Who? Me?!?!

It’s so reassuring to know that one isn’t alone in one’s predilections. (Yes, I just used that word.)

Ethan Hauser’s musings on the “plight of the office introvert” in a recent NY Times Op-Ed got me both giggling and mournfully realizing the only way to get an office to myself would be to:

(1) Angle for a significant promotion. (This sadly would mean more extroverted activities, so I ask: when would private office space actually have the chance to be enjoyed in this scenario?)

(2) Cash in my chips and go it alone à la entrepreneurial style. (This leaves me with the not unreasonable concern around start-up success and failure rates, again, leaving one wondering how long that private office could actually be enjoyed?)

Given that admission into a silent-vow convent is not in my immediate future (notwithstanding my delight in Julie Andrews’ singing-nun portrayal), it appears that I might be better off maximizing telework options and filling my space with green, flourishing plant life and a chocolate bowl. This way my friendly coworkers and I can receive the beneficent miracle of a plant’s transpiration and soothing qualities while also enjoying a chocolate rush. And what could possibly be better than that?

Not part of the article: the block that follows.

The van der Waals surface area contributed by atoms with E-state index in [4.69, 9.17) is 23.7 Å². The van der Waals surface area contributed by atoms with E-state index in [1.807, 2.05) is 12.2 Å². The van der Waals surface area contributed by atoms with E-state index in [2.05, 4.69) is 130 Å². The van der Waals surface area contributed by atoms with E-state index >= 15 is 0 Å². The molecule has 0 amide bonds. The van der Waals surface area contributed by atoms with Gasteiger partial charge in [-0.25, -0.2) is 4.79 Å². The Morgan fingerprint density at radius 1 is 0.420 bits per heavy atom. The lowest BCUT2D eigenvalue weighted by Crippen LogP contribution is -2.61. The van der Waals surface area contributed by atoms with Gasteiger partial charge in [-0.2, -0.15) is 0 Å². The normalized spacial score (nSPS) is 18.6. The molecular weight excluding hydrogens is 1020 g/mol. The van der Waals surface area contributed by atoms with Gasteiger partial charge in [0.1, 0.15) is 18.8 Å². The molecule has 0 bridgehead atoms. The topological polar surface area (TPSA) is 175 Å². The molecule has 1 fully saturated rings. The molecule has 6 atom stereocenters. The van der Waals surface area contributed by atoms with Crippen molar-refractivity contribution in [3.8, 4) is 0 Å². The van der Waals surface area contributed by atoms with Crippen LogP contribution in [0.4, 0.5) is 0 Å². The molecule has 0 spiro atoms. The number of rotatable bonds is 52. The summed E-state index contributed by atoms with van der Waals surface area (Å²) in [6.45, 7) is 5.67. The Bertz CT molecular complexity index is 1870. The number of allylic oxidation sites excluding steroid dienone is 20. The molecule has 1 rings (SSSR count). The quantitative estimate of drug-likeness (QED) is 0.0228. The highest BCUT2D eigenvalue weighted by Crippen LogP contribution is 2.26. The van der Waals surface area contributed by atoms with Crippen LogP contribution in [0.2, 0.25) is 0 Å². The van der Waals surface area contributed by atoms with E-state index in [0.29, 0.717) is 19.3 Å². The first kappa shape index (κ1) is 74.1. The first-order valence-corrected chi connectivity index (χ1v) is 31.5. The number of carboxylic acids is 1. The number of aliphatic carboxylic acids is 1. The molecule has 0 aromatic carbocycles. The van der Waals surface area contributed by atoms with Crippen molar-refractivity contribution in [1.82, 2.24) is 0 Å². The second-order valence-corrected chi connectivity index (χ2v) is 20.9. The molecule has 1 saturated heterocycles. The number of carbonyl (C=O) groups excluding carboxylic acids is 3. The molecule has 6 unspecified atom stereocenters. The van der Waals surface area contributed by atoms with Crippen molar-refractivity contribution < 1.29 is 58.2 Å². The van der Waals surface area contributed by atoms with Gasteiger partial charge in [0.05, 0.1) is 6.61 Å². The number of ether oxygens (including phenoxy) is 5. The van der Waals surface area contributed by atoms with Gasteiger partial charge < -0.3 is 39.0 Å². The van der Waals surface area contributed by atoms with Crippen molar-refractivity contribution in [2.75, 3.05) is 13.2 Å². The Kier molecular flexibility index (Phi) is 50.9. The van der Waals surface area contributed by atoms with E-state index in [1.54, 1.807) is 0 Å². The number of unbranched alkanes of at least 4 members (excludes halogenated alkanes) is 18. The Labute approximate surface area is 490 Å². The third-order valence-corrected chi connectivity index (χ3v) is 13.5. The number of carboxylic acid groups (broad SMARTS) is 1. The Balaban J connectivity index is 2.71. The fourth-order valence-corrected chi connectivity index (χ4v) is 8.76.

breaking free . . .


Ever wonder if writing can help you break free of your chrysalis?  

I now have a dog-eared, highlighted, and notated treatise The
Curmudgeonly Professor's Thoughts on How Writing Can Change Your Life 
encouraging me to use my love of writing to help grow into the next steps 
of my life.

Using concrete examples and simple stories, Professor Blood brings to life the reality and potential in placing pen to paper and freeing one’s mind to explore, discover, simplify, dream, plan and achieve.

Two quotes from his work I share with you:

“. . . our writing project takes on a life of its own, and we have promoted it to be our boss,” reminds me to not fear the call of the muse;

and,

“. . . our daily scribblings . . . stand as testimony to our success in holding ourselves accountable” reminds me of that all important first lesson — sit down and put pen to paper!

There is so much more, and well worth the price. For the cost of about three Starbuck’s lattes you can have this helpful and encouraging resource. Find the Curmudgeonly Professor’s thoughts on this and many other topics at Amazon.com in both print and for Kindle.